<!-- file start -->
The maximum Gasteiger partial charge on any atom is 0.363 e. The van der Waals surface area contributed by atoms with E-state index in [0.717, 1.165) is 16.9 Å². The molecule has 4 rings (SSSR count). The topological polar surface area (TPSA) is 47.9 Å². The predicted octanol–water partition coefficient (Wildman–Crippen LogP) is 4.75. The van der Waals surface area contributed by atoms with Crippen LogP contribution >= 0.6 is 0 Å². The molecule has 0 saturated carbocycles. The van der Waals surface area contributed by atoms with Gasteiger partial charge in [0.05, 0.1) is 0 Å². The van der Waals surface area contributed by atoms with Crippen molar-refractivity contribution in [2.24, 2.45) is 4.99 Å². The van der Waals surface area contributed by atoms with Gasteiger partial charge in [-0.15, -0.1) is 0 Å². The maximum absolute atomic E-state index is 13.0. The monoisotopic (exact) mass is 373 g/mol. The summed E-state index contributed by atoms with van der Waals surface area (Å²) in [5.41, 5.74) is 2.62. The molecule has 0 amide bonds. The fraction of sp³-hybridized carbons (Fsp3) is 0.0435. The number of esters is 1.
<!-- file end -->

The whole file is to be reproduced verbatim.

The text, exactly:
The maximum Gasteiger partial charge on any atom is 0.363 e. The van der Waals surface area contributed by atoms with E-state index in [0.717, 1.165) is 16.9 Å². The molecule has 4 rings (SSSR count). The topological polar surface area (TPSA) is 47.9 Å². The predicted octanol–water partition coefficient (Wildman–Crippen LogP) is 4.75. The van der Waals surface area contributed by atoms with Crippen LogP contribution >= 0.6 is 0 Å². The molecule has 0 saturated carbocycles. The van der Waals surface area contributed by atoms with Gasteiger partial charge in [0.05, 0.1) is 0 Å². The van der Waals surface area contributed by atoms with Crippen molar-refractivity contribution in [2.24, 2.45) is 4.99 Å². The van der Waals surface area contributed by atoms with Gasteiger partial charge in [-0.15, -0.1) is 0 Å². The maximum absolute atomic E-state index is 13.0. The monoisotopic (exact) mass is 373 g/mol. The summed E-state index contributed by atoms with van der Waals surface area (Å²) in [5.41, 5.74) is 2.62. The molecule has 0 amide bonds. The fraction of sp³-hybridized carbons (Fsp3) is 0.0435. The number of esters is 1.